• Sat. Oct 29th, 2022

Even as the Collingwood president quit he failed to seriously address the club’s descent into racism and its woefully inadequate response

Feb 9, 2021

Even as the Collingwood president quit he failed to seriously address the clubs descent into racism and its woefully inadequate response
After 22 years at the head of a major sporting club, leaving should be the easy part. Thats long enough for anybody theres a legacy to draw on and a straight forward time to go message to run with.
But sadly, Eddie McGuires parting shots were anything but dignified, and far short of what supporters needed to hear in order to better understand the magnitude of the issues facing Collingwood and the challenges that now lie ahead.
Partway through McGuires presentation, sports analyst Richard Hinds asked rhetorically on Twitter whether he was resigning as president or accepting a knighthood.
There was a litany of achievements, ordinarily to be expected when a leader leaves after a long time in the job. Many of them will be referenced by others in the days to come.
Eddie McGuire resigns as Collingwood football club president after ‘systemic racism’ report
The move away from Victoria Park to a magnificent inner city sporting hub was both necessary and outstandingly successful. Collingwood became a far more professional organisation under McGuires care.
He was a major contributor as the AFL became a national sport. And he understood as well as anybody that football has to entertain.
But much of what he said at Tuesdays news conference the emergence of netball and womens football, the outreach into philanthropic activities is now part and parcel of what the biggest sporting clubs do as routine. And so they should.
What was missing? Why is he leaving now? What brought about this change of mind? McGuire volunteered only a few seconds to that.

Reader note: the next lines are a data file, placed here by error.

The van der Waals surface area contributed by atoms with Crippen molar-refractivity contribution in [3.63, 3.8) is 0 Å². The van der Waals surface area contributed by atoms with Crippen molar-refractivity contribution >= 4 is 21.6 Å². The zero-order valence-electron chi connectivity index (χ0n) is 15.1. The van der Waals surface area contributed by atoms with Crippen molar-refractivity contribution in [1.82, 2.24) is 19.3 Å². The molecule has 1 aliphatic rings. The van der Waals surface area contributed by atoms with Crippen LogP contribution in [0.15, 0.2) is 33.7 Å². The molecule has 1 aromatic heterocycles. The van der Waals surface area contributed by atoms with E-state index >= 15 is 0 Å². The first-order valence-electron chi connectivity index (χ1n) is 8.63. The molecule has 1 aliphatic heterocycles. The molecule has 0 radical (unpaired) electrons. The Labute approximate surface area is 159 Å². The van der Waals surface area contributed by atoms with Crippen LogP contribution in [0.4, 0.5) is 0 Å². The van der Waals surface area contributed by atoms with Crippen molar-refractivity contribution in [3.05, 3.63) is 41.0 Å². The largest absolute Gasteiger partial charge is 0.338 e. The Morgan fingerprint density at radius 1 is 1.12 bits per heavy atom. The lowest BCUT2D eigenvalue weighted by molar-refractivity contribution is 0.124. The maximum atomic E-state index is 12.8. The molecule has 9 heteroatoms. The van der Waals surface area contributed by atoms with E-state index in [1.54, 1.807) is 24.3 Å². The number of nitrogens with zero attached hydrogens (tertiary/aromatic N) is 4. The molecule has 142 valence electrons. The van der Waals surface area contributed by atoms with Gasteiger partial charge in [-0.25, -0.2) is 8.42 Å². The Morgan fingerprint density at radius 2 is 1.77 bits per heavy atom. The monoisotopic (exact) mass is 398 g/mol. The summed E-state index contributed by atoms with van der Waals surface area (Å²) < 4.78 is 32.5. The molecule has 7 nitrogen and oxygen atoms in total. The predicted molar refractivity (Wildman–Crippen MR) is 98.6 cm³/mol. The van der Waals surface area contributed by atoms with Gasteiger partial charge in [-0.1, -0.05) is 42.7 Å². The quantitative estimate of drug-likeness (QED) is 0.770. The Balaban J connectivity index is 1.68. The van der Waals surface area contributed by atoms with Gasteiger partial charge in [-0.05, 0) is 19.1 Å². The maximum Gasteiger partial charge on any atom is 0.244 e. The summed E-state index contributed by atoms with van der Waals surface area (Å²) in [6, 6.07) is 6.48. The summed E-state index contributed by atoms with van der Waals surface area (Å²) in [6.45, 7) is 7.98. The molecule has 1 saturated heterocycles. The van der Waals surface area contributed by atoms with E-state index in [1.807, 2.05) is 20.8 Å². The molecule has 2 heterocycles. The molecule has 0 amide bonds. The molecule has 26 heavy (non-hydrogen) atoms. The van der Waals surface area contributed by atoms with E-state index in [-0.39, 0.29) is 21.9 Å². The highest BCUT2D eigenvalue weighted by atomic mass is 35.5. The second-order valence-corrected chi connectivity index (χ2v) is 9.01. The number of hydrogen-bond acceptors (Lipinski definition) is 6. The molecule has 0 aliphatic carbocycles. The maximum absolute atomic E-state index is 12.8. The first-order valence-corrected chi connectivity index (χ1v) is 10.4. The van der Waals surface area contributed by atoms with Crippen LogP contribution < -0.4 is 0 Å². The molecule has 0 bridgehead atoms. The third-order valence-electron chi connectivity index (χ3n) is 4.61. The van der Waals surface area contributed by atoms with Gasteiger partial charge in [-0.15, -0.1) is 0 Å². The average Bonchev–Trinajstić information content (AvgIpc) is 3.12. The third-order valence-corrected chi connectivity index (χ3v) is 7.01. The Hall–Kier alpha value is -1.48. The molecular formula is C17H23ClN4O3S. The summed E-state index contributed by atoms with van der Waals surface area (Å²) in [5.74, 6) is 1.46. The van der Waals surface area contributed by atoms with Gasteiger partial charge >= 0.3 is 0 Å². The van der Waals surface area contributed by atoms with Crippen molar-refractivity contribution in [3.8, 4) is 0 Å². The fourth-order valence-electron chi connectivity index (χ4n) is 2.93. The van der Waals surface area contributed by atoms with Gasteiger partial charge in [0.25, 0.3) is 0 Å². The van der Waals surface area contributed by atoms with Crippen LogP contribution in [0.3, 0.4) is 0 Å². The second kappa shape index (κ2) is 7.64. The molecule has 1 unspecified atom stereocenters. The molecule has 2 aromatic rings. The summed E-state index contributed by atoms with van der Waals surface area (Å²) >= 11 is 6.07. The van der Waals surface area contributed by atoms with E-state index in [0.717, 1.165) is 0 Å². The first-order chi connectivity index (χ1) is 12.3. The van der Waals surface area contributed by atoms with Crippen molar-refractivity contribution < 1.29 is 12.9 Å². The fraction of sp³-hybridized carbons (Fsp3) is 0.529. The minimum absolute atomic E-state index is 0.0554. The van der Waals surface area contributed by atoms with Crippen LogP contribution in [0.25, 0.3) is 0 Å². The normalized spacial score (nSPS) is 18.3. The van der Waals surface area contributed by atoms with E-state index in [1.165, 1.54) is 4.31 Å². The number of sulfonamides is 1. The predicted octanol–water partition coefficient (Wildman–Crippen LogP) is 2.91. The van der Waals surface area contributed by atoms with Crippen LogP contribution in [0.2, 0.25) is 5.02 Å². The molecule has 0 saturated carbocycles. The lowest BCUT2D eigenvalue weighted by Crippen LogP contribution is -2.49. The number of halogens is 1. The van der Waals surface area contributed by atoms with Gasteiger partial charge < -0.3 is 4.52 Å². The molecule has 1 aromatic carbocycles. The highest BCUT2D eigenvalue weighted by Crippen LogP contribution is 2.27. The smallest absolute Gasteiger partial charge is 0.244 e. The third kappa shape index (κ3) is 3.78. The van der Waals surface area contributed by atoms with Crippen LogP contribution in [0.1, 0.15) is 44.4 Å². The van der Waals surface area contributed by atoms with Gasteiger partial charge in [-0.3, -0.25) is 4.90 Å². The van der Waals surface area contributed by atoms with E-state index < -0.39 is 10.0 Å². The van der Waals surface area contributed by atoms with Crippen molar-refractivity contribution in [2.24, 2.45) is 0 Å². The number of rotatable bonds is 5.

I tried my best but I dont always get it right. He said the club needed clear air as did the sponsors. Apart from that he didnt want the players to be distracted.
Too much of the rest of it was a pitch to the sympathy vote; an attempt to portray himself as the victim.
That might seem harsh but the circumstances that brought this about are too important to be airbrushed away.
Once again the key issue, the clubs descent into racism and its woefully inadequate immediate response to that, was not part of the narrative.
Collingwood football club and its reckoning with racism
McGuires departure after 22 years is a major media moment. But so too are the clubs systemic problems. They need to be faced up to squarely and honestly. They need to be put right.
Those who initially encouraged McGuire to hang in there were wrong to do so. He wanted extra time to address the issues. But for better or worse that was going to be done as part of an attempt to save McGuires legacy. That, at the outset, is the wrong framework for such an undertaking.
That would have meant yet again putting the individual ahead of the club. It was never the better way to go.
Now, the board members have to consider whether they operated at their best with McGuire at the helm, or whether they can now bring even more value to the table in his absence.
A spill would not be desirable so close to the start of a new season. But more of the same will never do.
Big sporting clubs have to be more aware, more attuned, to evolving social attitudes. They have to more honestly and openly face up to their responsibilities when crises emerge. No longer can damage control be the default position. Spin is out or it should be.
McGuire was a great president for 10 years. He does have a powerful legacy and future generations will thank him for that. But like so many agents of change, he did his best work early, and in the end he failed to identify his use-by date.

  • Barrie Cassidy is a veteran journalist, a former host of Insiders and a longtime Collingwood supporter.

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